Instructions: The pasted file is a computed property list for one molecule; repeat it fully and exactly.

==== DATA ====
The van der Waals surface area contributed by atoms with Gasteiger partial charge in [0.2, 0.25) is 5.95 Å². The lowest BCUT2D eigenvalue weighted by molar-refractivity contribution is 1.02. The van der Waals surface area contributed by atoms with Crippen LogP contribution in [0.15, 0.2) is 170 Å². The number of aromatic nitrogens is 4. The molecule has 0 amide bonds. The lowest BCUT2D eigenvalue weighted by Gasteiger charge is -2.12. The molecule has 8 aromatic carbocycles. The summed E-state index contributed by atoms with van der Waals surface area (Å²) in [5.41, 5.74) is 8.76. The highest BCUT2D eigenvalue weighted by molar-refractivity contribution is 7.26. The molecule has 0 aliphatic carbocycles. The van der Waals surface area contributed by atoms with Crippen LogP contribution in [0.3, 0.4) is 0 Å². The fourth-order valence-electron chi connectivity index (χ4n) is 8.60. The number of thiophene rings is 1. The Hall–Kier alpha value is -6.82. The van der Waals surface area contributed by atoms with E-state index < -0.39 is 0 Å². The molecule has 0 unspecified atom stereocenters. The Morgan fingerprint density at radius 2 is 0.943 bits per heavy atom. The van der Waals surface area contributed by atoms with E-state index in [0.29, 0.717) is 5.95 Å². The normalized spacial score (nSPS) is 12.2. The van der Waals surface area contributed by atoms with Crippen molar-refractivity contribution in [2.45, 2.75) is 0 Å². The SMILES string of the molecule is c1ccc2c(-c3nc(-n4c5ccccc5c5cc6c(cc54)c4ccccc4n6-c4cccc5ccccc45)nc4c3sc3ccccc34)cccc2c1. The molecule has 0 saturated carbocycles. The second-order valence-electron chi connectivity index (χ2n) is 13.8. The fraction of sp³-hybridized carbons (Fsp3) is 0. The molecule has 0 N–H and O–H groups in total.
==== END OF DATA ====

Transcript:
The van der Waals surface area contributed by atoms with Gasteiger partial charge in [0.2, 0.25) is 5.95 Å². The lowest BCUT2D eigenvalue weighted by molar-refractivity contribution is 1.02. The van der Waals surface area contributed by atoms with Crippen LogP contribution in [0.15, 0.2) is 170 Å². The number of aromatic nitrogens is 4. The molecule has 0 amide bonds. The lowest BCUT2D eigenvalue weighted by Gasteiger charge is -2.12. The molecule has 8 aromatic carbocycles. The summed E-state index contributed by atoms with van der Waals surface area (Å²) in [5.41, 5.74) is 8.76. The highest BCUT2D eigenvalue weighted by molar-refractivity contribution is 7.26. The molecule has 0 aliphatic carbocycles. The van der Waals surface area contributed by atoms with Crippen LogP contribution in [0.3, 0.4) is 0 Å². The fourth-order valence-electron chi connectivity index (χ4n) is 8.60. The number of thiophene rings is 1. The Hall–Kier alpha value is -6.82. The van der Waals surface area contributed by atoms with E-state index < -0.39 is 0 Å². The molecule has 0 unspecified atom stereocenters. The Morgan fingerprint density at radius 2 is 0.943 bits per heavy atom. The van der Waals surface area contributed by atoms with E-state index in [0.29, 0.717) is 5.95 Å². The normalized spacial score (nSPS) is 12.2. The van der Waals surface area contributed by atoms with Crippen molar-refractivity contribution in [2.45, 2.75) is 0 Å². The SMILES string of the molecule is c1ccc2c(-c3nc(-n4c5ccccc5c5cc6c(cc54)c4ccccc4n6-c4cccc5ccccc45)nc4c3sc3ccccc34)cccc2c1. The molecule has 0 saturated carbocycles. The second-order valence-electron chi connectivity index (χ2n) is 13.8. The fraction of sp³-hybridized carbons (Fsp3) is 0. The molecule has 0 N–H and O–H groups in total.